The main Biblical passage used to support this declaration of Infallibility rests is Matthew 16:18 (“thou art Peter; and upon this rock I will build my church; and the gates of hell shall not prevail against it”) which is buttressed by John 1:42, and Mark 3:16 (“And to Simon he gave the name “Peter”, “Cephas”, or “Rock”). However, the unique claim that this “speaking for the Holy Spirit” by “Peter” and therefore his successors is rejected at Acts 15:28  (“For it hath seemed good to the Holy Ghost and to us, …”) where it is applied to all of those in the Upper Room–including the women and elders (Acts 15:6) and brethren (Acts 15:22-23) of whom were especially the now forgotten Judas Barsabus and Silas (Act 15:27) who were “chief among them” (Acts 15:22, and proclaimed prophets, v. 32).

While Pius IX and later Pius XII claimed that church (ecumenical) councils had always been accepted papal statements as infallible, and that the councils themselves spoke infallibly, history offers no such evidence. On the contrary, the first theologian to claim that ecumenical councils spoke infallibly was Theodore Abu-Qurrah (a Christian Arab who was one of the first Christian authors to use Arabic and Syriac when writing Christian doctrine using Islamic concepts and language, thus making himself seen as a Christian mutakallim) in the 9th century. (See: Juan Pedro Monferrer Sala, ‘Una muestra de kalam cristiano: Abu Qurra en la sección novena del Kitab muyadalat ma’ al-mutakallimin al-muslimin fi maylis al-Jalifa al-Ma’mun’, in Las raíces de la cultura europea : ensayos en homenaje al profesor Joaquín Lomba, edd. Elvira Burgos Díaz, José Solana Dueso & Pedro Luis Blasco Aznar (Institución Fernando el Católico, 2004); cp. S.H. Griffith, ‘Theodore Abū Qurrah’s Arabic Tract on the Christian Practice of Venerating Images’, Journal of the American Oriental Society 105:1 (1985), pp. 53-73, at p. 53 who argues that  Abu-Qurrah was a Christian mutakallim).

Ex cathedra statements had long plagued the Church of Rome. They did not begin with Pius IX. Long before his pontificate other popes issued pronouncements from the Chair of Peter.

“Tome to Flavian”, by Pope Leo I, in 449, was an ex cathedra pronouncement on the two natures in Christ, and was received as such by the Council of Chalcedon. Pope Agatho issued a stern ex cathedra Letter in 680, on the two wills of Christ, and it was received ex cathedra by the Third Council of Constantinople.

In 1075, Pope Gregory VII asserted 27 statements (theses) regarding the powers of the papacy in Dictatus Papae. The most critical one for this discussion is  “22.  That the Roman church has never erred; nor will it error to all eternity, the Scripture bearing witness.”   While few accepted this grab for power, Rome’s bishop was further eclipsed by the arguments of bolder theologians and later popes continued to issue ex cathedra pronouncements,  including:

  • Benedictus Deus, by Pope Benedict XII, written in 1336, on the beatific vision of the just prior to final judgment;
  • Cum occasione, written by Pope Innocent X, in 1653, condemning five propositions of Jansen as heretical;
  • Auctorem fidei, authored by Pope Pius VI, in 1794, condemning seven Jansenist propositions of the Synod of Pistoia as heretical;
  • Ineffabilis Deus, promulgated by Pope Pius IX, in 1854, defining the immaculate conception; and
  • Munificentissimus Deus, declared by Pope Pius XII, in 1950, defining the assumption of Mary.
  • (See: Sullivan, Francis A. (1966). Creative Fidelity: Weighing and Interpreting Documents of the Magisterium. New York : Paulist Press, chap. 6).

    The problem with infallibility is in the misreading of Matthew 16:18.  In this passage Peter (Πέτρος) is in the second person (“you”: I say to you).  But, “this rock” is in the third person (αυτό το βράχο) and refers to the Christ, (the subject of Peter’s truth confession in the verse 16, and the revelation referred to in v. 17), and who is uniquely and explicitly affirmed to be the foundation of the church (petra: Romans 8:33; 1 Cor. 10:4; 1Pet. 2:8; lithos: Mat. 21:42; Mk.12:10-11; Lk. 20:17-18; Act. 4:11; Rm. 9:33; Eph. 2:20; 1Pet. 2:4-8; cf. Deut. 32:4, Is. 28:16).  Augustine of Hippo wrote, “On this rock, therefore, He said, which thou hast confessed. I will build my Church. For the Rock (petra) is Christ; and on this foundation was Peter himself built”. (See: Augustine, “On the Gospel of John,” Tractate 12435, The Nicene and Post-Nicene Fathers Series I, Grand Rapids: Wm. B. Eerdmans Publishing Co., 1983, 7:450).  Paul of the New Testament (Saul of Tarsus) did not recognise Peter as primary nor infallible and took it upon himself to publicly reprove Peter (Gal. 2:11-14) claiming to have such authority. Furthermore, Peter never once claimed himself superior to any other Apostle.  Instead the Bible records Peter only as “an apostle,” or “an elder” (1 Pet. 1:1; 5:1).  If the first ecumenical council was truly held at Jerusalem, Peter is not seen as the infallible head of the church; instead James exercised the more decisive leadership, and provided the definitive sentence. (See: Bruce, F. F. (1979), Peter, Stephen, James and John, Grand Rapids: Wm. B. Eerdmans Publishing Co., pp. 86ff).   Nor is he seen elsewhere being the final and universal arbiter about any doctrinal dispute about faith in the life of the church. (See: De Rosa, Peter (1988). Vicars of Christ : the Dark Side of the Papacy, New York : Crown Publishers.) Titus 1:5-7 claims all bishops are equal.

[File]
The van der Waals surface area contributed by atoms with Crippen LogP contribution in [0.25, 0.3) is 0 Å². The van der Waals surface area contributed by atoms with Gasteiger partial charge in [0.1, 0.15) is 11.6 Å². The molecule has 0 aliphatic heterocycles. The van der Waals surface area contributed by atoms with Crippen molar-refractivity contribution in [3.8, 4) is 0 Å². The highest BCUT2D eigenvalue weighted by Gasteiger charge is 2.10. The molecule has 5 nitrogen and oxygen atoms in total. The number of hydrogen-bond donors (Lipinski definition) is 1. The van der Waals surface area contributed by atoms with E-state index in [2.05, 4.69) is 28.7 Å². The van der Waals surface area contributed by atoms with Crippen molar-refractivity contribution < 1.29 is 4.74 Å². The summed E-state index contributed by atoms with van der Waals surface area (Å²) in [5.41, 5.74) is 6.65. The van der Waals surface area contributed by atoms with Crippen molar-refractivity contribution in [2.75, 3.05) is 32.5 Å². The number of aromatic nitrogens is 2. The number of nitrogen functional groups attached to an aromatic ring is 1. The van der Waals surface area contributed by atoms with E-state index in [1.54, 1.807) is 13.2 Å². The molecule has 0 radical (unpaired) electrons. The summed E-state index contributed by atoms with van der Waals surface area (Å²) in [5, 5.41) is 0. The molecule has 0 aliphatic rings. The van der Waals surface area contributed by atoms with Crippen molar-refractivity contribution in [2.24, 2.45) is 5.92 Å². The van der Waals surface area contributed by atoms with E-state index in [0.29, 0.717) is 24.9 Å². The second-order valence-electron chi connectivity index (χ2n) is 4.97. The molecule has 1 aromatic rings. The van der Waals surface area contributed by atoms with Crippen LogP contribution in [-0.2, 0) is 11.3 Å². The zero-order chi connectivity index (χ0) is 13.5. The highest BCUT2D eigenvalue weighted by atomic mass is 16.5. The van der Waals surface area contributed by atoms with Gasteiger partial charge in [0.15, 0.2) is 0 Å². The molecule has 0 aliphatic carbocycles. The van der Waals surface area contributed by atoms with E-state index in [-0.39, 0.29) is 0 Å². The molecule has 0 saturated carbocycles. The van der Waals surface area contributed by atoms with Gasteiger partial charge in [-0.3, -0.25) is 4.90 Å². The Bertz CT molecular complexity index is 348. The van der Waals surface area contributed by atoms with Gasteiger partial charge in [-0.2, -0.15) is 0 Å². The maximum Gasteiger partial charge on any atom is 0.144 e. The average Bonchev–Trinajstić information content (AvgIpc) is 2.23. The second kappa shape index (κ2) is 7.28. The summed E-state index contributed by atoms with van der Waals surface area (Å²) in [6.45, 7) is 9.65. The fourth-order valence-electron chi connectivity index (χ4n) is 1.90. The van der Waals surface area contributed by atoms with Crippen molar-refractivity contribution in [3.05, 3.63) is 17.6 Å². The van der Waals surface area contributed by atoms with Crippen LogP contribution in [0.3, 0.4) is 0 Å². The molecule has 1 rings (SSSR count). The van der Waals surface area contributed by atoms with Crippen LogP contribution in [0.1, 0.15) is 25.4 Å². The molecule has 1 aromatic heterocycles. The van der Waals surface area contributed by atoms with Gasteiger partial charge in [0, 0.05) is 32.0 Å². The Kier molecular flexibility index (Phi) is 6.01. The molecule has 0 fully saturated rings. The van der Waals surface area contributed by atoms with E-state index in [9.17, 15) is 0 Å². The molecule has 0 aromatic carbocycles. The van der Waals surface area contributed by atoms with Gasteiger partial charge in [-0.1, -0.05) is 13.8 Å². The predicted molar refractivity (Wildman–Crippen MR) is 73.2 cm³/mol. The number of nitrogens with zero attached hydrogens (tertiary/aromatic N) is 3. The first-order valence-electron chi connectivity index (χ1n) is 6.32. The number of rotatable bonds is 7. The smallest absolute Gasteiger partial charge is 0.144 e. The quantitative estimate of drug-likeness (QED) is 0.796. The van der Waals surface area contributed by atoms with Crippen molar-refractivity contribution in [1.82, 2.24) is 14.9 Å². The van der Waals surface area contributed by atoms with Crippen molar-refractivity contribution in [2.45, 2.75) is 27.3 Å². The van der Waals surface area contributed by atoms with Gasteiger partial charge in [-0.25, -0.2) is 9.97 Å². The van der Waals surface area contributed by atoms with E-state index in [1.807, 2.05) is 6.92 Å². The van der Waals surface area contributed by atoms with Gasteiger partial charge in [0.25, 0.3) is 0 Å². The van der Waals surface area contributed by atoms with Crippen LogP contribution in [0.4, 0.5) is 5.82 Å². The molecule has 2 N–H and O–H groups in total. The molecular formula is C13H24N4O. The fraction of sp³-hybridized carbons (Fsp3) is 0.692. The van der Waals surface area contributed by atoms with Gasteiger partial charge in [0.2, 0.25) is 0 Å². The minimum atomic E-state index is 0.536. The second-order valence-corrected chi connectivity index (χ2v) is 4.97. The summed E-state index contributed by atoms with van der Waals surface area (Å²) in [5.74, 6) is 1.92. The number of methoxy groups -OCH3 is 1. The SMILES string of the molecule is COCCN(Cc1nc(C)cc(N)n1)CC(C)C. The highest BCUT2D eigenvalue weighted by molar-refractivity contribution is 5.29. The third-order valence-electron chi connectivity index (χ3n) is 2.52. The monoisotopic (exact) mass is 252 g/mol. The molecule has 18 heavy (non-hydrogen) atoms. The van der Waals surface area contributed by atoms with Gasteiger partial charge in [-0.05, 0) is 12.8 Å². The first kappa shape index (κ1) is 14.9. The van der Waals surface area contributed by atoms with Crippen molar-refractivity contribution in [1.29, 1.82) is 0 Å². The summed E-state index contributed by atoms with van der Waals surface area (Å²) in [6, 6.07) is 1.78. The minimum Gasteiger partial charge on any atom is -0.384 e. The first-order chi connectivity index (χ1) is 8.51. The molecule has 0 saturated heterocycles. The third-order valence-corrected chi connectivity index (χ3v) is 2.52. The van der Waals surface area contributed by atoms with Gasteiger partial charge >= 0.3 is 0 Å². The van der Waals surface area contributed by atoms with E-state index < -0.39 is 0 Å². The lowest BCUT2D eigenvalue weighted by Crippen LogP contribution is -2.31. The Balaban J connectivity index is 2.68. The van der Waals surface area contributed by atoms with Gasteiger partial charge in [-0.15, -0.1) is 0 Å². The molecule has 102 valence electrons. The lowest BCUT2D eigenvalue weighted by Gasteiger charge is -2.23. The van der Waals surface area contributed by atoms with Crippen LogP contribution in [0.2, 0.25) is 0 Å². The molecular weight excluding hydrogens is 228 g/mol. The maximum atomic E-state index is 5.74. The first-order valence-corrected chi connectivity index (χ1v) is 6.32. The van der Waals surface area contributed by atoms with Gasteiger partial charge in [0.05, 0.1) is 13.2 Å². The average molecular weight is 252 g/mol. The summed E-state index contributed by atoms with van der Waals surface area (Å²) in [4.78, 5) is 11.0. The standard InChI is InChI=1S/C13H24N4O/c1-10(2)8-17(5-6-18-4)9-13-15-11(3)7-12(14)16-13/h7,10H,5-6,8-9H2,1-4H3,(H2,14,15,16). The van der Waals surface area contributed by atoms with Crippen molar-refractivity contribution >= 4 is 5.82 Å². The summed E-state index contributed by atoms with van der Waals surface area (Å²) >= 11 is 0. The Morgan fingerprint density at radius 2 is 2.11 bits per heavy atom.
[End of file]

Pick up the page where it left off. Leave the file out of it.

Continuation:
When will infallible teachings of the Roman Catholic church cease? Not as long as there are those gullible to believe in such absurdities. Already there is a move to make the “Purification of the Ever Virgin Mary” dogma–arch conservative bishops arguing for it citing Luke 2:22; yet, as Godfrey Higgins notes, “The Goddess Februa, or Februata Juno, became the Purificata Virgo Maria. The old Romans celebrated this festival in precisely the same way as the moderns—by processions with wax lights, and so on, and on the same day, 2 February. The author of the Perennial Calendar observes, that it is a remarkable coincidence that the festival of the miraculous conception of Juno Jugalis, the blessed Virgin, the Queen of Heaven, should fall on the very same day the modern Romans have fixed the festival of the conception of the blessed Virgin Mary. Being merely a continuation of an ancient festival, there is nothing remarkable in it.” (See: Higgins, Godfrey (1965), Anacalypsis : an attempt to draw aside the veil of the Saitic Isis : or an inquiry into the origin of languages, nations, and religions. New Hyde Park, NY: University Books). The Purification is now seen as essential so that Mary “Ever Virgin”  would be known to never have had sex nor experienced the agony of child-birth–making her first-born son (Luke 2:7)–it does not read only born son–a unique being (The New Living Translation reads: “But he [Joseph] did not have sexual relations with her until her son was born. And Joseph named him Jesus.” This rejects Matthew 1:27 where Yahweh tells Mary what to call her unborn).

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    Filed under Church history, Pope Pius XII, Roman Catholicism, Uncategorized